“Do you like the lake we had put in?” jokes Mia Nielsen, art curator for the Drake Hotel’s collection of properties, as we stare out at a thawing Lake Ontario from the restaurant at the Drake Devonshire Inn.
Though it’s been hosting overnight guests and serving dinners since September 2014, the inn officially opens on May 1. Sister property to Toronto’s hip Drake Hotel, the Devonshire calls Wellington, Prince Edward County, home. An increasingly popular seasonal holiday region best known for its wineries and provincial park, Sandbanks, the County is two hours east of Toronto by car, but a world away from working-class, albeit gentrifying Parkdale, where the original Drake Hotel has operated since 2004. Bringing the two worlds together has been a balancing act, achieved largely by the Drake’s trademark art and decor aesthetic.
“We wanted to restore this beautiful old building and celebrate the region,” says Nielsen. “But also create a space where city folk can connect and feel at home.” Touring the property, she points out pieces that range in size from covering entire walls to being enclosed within a single 8×10-inch picture frame, and admits that when you’ve got the ultimate piece of art in the form of a Great Lake, her goal is only to complement what is already in place rather than compete with it.
“Sight lines are very important to me,” Nielsen says while standing underneath Cabin Fever, the permanent installation by Brooklyn-based artist Kirsten Hassenfeld that hangs at the inn’s front entrance and extends two floors. Nielsen found the work online and monitored it from afar as Hassenfeld installed it in other locations for exhibiting.
“I wanted to have this connection with the county and rural ideas, so I looked for things that were handmade and had a tactile element,” she says. “This is a malleable piece that hangs differently depending on the space,” Nielsen explains of the made-of-paper work. Here, depending on how you look at it and the time you look at it, because natural light hits it from several angles, you can see different things: a kite or quilt, or even a waterfall. It is delicate, but doesn’t look fragile, just like the surrounding countryside.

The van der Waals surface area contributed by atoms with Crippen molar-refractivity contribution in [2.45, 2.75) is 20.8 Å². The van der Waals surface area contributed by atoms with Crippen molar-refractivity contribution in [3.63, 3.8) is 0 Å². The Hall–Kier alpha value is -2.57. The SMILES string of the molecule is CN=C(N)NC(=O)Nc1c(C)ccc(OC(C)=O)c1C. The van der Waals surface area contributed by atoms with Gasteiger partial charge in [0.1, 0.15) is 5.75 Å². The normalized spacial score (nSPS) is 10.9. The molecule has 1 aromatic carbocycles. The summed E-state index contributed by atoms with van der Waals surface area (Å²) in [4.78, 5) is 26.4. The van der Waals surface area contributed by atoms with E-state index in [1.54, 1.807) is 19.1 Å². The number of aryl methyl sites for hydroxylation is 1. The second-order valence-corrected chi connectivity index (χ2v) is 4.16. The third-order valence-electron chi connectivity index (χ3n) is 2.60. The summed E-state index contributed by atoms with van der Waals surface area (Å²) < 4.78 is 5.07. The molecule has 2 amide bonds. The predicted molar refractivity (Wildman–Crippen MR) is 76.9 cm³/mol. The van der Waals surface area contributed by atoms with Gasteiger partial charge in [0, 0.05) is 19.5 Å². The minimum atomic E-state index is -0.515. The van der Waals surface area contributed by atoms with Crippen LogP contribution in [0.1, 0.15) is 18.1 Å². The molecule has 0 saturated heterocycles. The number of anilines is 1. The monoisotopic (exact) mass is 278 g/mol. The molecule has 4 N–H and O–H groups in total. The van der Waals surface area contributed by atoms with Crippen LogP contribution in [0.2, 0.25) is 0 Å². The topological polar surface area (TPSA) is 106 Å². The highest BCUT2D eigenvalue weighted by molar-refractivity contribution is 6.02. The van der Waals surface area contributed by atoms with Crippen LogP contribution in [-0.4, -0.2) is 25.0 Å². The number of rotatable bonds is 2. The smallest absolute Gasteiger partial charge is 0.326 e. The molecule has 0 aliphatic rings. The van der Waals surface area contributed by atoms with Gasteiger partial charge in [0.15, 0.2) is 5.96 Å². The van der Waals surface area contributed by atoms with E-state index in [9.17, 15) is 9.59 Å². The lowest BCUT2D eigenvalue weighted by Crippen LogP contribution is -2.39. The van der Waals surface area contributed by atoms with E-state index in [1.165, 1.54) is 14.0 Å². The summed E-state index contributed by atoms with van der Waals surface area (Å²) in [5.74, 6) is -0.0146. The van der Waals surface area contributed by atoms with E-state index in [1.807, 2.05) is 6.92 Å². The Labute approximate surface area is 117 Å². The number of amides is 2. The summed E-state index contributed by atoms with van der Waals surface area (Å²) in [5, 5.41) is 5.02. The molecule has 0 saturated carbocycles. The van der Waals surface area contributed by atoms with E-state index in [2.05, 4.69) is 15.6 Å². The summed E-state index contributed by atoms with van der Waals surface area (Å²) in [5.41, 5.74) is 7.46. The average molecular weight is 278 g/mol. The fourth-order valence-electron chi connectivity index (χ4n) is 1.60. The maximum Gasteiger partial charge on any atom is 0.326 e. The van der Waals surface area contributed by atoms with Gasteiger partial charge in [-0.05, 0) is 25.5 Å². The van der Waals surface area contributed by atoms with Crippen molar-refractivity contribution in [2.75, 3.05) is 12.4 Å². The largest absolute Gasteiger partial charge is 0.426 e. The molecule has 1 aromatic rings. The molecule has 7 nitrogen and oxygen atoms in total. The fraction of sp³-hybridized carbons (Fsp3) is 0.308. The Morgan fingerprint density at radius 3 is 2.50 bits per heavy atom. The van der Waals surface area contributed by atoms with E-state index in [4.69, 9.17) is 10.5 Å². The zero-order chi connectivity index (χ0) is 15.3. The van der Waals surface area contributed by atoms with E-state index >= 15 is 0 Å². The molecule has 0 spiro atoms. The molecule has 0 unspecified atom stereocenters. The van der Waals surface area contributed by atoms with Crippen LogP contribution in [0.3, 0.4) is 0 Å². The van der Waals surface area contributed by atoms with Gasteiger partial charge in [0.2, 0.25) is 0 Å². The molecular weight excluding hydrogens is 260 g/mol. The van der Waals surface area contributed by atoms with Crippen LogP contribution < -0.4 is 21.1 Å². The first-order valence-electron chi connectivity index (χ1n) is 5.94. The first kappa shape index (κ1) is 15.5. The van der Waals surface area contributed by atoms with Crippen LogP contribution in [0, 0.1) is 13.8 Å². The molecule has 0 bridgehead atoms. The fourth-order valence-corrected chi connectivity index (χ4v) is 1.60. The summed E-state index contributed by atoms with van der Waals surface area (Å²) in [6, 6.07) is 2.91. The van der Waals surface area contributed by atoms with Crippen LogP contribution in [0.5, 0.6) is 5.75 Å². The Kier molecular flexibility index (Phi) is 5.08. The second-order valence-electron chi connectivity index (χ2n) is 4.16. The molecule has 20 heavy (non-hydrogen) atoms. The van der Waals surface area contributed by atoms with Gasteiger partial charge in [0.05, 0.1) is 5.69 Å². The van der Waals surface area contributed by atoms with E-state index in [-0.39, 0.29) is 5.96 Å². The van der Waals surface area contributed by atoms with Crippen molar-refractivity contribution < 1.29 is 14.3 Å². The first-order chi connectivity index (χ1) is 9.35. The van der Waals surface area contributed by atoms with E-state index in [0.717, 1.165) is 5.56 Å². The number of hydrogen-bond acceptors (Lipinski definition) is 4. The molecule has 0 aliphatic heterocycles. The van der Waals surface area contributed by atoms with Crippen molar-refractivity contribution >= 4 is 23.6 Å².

Further tributes to the landscape and immediate premises can be found throughout the inn. Spreading across two walls from the corner of the top of staircase leading to guest rooms on the second floor is a collection of herons, illustrated by hand and each individually hung in an antique frame. “It’s typical of a salon installation to fill a big wall with lots of little things, and I think when people come to a country inn there is the expectation for a salon-type set up,” Nielsen says, and it lends a cozy, homey vibe to the space.
The collection of images, called Notebook, is a site-specific piece commissioned by Nielsen to honour the area’s wildlife and the history of the land. “A heron is often seen on the property, and so I thought, ‘What if it was like we found a sketchbook of someone who used to live here, of their life work following this bird?’” Nielsen sourced the collection of frames from an antique dealer in New Jersey and Toronto illustrator Gillian Goerz ran with the idea, both women agreeing that the sketchbook “artist” would have been a practiced amateur — Goerz reflected this level of skill in her work and drew to the specifications of each frame.
In guest rooms, “art is placed in a decorator sense vs. as an installation piece,” Nielsen explains. It’s all about the little touches in the 11 rooms and two suites. Victoria-based painter Rick Leong created small, colourful murals of bird, butterflies and other creatures above the headboard in each room, and eagle-eyed guests will spot verses by poet Al Purdy, who was born in the region, scrawled in nooks in each room — a sort of “Al was here” inside joke.
But, without some edge, it wouldn’t be a Drake property. In each room and throughout the hallways, guests will find framed pieces of old art, 40 in total, that might look normal — boring, even — at first glance, but a second look will reveal the touches applied by Toronto art collective Team Macho. A painting of a flower-filled vase has one bloom that extends on to the frame, for instance; a portrait of a young girl reveals she is actually a robot (Team Macho calls this piece Terminette).
And once again downstairs, in the Pavillion, a transitional space adjacent to the restaurant that this summer will become a wine bar pouring County vintages, the back wall is a bold, colourful mural by New York-based collective Faile. “It took about a week to complete,” says Nielsen of the work, which features a bad-ass cowgirl strumming her guitar.
Nielsen says her criteria for any project is simple: “It has to make magic, and it has to work.” The inn is already booked every Saturday through the summer, so it’s fair to say her wand is working.